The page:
preface with this: I do not intend to answer questions, proclaim that I know
the answer or make any definitive suggestions on a future course of action. I
am here to ask questions, prompt you to think, and hope that collectively, we
can figure out what to do with this issue.

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If you have ever seen the Bicentennial Man, it may have changed the way you think about life, death or what
it means to be ‘human.’ In short, Robin Williams, with all of his magnificent
charm, is a robot of the 21st century with no greater desire than to
become human. The film, filled with Williams’ knee slap humor and tear-jerking
moments, outlines this ‘unique’ robot’s transition from machine to man. A key
and defining factor is that in order for Williams to be recognized as human, he
must be able to die. According to the film, the ability to die is the proof
that says you had lived a human life.

Imagine for a moment the reverse of the
process. Take an old and dying human body and turn it into a shining, advanced
new machine. Upon death, all of a person’s thoughts, memories and emotions
would be recorded, transferred, and translated into a mechanical body and the
person would be brought back into consciousness. I am not saying that this is
possible, plausible or that it will ever be, but there are people working very
hard to make it so. Kenneth Hayworth, Ph.D., is one of those people. Dr. Hayworth
graduated from University of Southern California before moving on to work at
Harvard. A project that relates directly to his work is the Human Connectome Project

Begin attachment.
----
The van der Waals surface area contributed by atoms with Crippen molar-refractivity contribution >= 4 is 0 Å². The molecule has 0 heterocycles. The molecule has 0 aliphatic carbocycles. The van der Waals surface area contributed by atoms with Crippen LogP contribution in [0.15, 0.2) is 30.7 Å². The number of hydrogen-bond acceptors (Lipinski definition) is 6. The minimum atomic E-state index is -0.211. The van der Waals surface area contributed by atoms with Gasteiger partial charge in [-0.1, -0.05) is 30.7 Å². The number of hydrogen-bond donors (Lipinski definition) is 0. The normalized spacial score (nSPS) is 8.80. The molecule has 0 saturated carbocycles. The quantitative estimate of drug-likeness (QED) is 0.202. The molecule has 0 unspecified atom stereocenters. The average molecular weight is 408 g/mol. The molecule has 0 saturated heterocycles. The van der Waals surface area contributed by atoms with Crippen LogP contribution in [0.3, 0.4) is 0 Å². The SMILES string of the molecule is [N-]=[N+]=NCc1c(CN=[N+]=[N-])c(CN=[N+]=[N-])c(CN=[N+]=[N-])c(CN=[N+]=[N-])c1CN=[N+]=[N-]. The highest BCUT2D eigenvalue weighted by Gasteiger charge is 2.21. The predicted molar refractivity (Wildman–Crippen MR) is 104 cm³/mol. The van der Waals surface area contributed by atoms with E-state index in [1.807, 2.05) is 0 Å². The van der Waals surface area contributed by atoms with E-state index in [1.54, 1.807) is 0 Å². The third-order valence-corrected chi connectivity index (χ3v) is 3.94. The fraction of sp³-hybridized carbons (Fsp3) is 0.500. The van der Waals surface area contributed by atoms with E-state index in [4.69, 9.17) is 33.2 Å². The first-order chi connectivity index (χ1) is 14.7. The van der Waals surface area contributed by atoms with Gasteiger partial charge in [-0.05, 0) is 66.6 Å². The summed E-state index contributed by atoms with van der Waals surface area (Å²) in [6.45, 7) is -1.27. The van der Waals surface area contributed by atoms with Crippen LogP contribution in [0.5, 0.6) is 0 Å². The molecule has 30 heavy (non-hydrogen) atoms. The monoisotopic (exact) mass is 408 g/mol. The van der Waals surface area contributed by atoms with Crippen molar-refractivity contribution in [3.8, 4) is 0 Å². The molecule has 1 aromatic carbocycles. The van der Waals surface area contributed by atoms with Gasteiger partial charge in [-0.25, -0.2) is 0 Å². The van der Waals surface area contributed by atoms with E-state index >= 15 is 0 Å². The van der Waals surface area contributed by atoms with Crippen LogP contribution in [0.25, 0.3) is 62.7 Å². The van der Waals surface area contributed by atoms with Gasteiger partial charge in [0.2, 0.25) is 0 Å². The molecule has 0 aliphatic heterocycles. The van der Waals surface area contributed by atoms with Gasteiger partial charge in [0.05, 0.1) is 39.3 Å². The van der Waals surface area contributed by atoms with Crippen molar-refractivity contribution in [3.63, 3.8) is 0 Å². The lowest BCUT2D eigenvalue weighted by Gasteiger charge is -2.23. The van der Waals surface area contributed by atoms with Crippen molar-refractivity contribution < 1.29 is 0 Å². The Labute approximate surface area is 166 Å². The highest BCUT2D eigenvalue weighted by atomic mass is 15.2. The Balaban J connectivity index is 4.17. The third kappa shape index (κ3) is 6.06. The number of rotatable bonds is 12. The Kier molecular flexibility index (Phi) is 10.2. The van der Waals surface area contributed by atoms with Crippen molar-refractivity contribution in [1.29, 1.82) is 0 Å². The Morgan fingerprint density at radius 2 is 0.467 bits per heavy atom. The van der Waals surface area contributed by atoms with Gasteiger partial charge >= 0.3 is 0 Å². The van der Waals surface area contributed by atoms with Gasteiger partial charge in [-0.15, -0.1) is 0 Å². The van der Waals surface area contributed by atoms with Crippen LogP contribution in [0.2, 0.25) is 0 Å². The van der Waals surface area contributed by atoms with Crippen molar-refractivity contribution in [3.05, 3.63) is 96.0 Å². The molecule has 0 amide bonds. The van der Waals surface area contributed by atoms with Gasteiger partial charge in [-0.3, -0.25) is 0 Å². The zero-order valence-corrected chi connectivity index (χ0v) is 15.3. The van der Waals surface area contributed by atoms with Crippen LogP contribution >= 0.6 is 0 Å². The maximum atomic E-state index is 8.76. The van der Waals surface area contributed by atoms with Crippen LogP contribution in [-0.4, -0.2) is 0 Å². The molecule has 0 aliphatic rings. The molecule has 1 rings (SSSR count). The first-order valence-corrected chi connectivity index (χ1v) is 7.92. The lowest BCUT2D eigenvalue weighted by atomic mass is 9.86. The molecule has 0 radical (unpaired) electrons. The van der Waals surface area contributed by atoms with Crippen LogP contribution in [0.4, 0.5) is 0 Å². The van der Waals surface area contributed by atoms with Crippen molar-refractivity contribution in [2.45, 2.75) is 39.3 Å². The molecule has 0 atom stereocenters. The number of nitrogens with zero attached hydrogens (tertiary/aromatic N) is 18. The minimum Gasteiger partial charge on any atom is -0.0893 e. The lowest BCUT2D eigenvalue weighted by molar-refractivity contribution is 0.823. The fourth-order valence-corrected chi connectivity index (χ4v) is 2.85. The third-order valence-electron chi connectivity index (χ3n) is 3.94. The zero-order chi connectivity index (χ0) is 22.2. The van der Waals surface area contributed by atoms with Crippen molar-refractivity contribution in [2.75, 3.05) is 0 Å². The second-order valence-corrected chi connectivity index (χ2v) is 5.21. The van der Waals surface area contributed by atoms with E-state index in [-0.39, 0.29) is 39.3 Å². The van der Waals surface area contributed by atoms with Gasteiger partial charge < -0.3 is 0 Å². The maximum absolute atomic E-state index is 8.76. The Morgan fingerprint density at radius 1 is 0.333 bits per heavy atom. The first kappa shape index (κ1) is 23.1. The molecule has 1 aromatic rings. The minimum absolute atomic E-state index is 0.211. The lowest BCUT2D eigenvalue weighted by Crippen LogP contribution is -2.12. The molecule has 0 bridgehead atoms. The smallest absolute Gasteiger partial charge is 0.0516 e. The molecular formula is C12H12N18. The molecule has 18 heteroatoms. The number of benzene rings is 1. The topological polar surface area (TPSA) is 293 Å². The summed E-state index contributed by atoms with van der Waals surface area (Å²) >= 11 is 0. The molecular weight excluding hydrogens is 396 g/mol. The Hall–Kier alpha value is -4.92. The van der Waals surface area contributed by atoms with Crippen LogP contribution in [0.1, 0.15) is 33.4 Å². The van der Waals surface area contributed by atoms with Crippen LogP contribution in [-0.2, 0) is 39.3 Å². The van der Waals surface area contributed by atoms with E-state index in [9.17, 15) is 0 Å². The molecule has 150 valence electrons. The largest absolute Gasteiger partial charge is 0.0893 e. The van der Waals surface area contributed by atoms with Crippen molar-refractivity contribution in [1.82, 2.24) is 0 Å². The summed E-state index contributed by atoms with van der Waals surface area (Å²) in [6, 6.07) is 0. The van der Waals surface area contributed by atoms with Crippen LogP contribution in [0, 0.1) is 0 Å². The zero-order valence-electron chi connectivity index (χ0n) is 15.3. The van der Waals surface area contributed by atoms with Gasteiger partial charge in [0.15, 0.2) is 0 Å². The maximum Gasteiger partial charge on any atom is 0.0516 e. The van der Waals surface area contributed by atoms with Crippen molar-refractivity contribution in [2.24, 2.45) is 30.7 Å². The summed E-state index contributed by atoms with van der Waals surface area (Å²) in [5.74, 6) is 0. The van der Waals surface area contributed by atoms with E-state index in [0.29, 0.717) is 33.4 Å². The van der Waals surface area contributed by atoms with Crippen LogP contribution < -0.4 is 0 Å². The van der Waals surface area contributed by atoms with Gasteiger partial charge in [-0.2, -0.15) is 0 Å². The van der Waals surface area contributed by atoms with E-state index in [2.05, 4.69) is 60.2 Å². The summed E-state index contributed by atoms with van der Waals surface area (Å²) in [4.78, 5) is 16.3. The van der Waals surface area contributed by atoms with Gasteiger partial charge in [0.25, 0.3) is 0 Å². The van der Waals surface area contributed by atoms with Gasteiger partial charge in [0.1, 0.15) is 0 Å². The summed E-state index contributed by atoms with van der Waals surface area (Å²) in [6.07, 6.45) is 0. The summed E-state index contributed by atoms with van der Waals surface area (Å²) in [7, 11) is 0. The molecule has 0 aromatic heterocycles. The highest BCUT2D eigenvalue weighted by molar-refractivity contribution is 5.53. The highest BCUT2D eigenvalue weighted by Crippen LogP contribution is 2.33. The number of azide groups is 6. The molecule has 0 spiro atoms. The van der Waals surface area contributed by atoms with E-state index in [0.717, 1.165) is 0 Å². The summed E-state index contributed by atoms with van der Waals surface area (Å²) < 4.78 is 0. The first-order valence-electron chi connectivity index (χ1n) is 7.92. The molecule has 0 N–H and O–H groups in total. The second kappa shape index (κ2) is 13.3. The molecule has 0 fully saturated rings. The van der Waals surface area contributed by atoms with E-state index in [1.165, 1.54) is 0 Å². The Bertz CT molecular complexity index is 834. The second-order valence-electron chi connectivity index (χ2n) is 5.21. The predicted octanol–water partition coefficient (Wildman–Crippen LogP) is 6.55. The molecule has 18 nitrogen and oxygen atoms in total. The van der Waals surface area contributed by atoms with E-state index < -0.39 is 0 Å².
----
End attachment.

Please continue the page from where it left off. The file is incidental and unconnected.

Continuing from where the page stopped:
, a $40-million collaborative study funded by the National
Institute of Health. The goal of the project is to create a map of the entire
brain, similar to what the Human Genome project set out to do with DNA. The
Connectome project feeds into Dr. Hayworth’s theories, as he believes that an
understanding of the brain’s infrastructure will help in its reconstruction.
However, he understands that there is more. He says, “You can’t look at a road
map of Manhattan and know what its like down there. You have to dig deeper.”

Scientists at Washington University, St. Louis,
the University of Minnesota, UCLA and the Massachusetts General Hospital are
doing the digging for the Human Connectome. They’re not digging for a source of
immortality. Instead, they hope that a thorough understanding of the brain will
unlock secrets to treating neuropathologies. At the University of Georgia and
Emory University, connectomics is already is use
. Tianming Liu (U.Ga) and his team have mapped the brain, using
landmarks as they navigate through the dense network of cells. They call the
landmarks DICCOL; dense individualized and common connectivity-based cortical
landmarks. Dajiang Zhu, a student working on the project, says, “DICCOL is very
similar to a GPS system. [It’s] a map of the human brain.”

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Xiaoping Hu and
Claire Coles at Emory University are collaborating with Liu and
hope to use their map to compare ‘normal’ brains to the brains of